RW: The writing of the Ccru seems very different to your current style. Are you still involved with the Ccru – and indeed is it still operating?
MF: It was never formally disbanded but then again it was never formally constituted. It’s odd because, it’s only a decade on that the stuff is starting to get published in book form. As I said, Nick’s texts are just about to be published. Steve Goodman (aka Kode9) has just had his book Sonic Warfarepublished on MIT Press. As for the change of style, I suppose a number of things happened. One was the slowing of the UK cyberculture that had inspired the Ccru throughout the 90s. Gradually, the exorbitant hypotheses of the Ccru seemed to have less purchase on a culture that increasingly seemed to correspond more with Jameson’s ideas of retrospection and pastiche. In the 90s, it was possible to oppose a vibrant cyberculture to the malaise which Jameson identified. But in the 00s, the blight of postmodernism spread everywhere.
Also, I found that, as I started teaching regularly, and as I got used to writing for an audience – and there’s no form of writing that makes you as aware of having an audience as blogging; print publications just don’t compare – I rediscovered rhetoric, argument and engagement. The exhilaration of the Ccru-style was its uncompromising blizzard of jargon, text as a tattoo of intensities to which you just had to submit. But it’s hard to maintain that kind of speed-intensity for longer writing projects; and I found that I enjoyed producing writing that was expositorier and which tried to engage the reader rather than blitz them. I like Zizek’s line that the idiot he is trying to explain philosophy to is himself; I feel the same. Much of my writing now is me trying to explain things to/for myself.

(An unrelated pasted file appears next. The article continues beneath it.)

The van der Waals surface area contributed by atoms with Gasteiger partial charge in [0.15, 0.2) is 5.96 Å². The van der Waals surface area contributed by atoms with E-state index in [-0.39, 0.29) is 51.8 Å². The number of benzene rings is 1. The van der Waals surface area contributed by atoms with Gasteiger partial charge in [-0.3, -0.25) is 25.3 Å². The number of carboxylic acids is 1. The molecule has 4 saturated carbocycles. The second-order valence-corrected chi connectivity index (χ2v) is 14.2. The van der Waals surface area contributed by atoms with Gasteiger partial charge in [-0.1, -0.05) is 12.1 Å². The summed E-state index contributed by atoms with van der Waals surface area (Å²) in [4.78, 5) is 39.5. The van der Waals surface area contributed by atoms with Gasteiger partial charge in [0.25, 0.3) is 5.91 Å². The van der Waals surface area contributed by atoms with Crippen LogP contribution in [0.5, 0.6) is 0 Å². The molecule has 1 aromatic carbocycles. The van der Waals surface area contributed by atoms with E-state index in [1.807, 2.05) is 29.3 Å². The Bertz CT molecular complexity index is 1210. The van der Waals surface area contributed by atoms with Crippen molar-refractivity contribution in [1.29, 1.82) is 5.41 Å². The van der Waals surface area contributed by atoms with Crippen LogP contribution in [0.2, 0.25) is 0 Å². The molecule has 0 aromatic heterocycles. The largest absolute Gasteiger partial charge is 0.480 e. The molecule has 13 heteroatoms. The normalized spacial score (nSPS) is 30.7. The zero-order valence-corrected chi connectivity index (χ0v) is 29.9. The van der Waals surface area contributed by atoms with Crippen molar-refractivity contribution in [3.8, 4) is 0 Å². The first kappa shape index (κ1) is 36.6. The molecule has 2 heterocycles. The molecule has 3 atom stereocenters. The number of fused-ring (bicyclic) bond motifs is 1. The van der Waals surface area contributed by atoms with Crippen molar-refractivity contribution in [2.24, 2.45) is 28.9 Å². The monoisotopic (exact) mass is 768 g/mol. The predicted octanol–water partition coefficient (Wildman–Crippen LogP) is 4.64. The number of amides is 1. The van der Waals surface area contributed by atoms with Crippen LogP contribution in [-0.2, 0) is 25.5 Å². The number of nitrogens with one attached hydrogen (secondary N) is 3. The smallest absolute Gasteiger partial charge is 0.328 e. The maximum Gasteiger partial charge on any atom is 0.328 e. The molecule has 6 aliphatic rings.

There were also political schisms. The Ccru defined itself against the sclerotic stranglehold that a certain moralizing Old Left had on the Humanities academy. There was a kind of exuberant anti-politics, a ‘technihilo’ celebration of the irrelevance of human agency, partly inspired by the pro-markets, anti-capitalism line developed by Manuel DeLanda out of Braudel, and from the section of Anti-Oedipus that talks about marketization as the “revolutionary path”. This was a version of what Alex Williams has called “accelerationism”, but it has never been properly articulated as a political position; the tendency is to fall back into a standard binary, with capitalism and libertarianism on one side and the state and centralization on the other.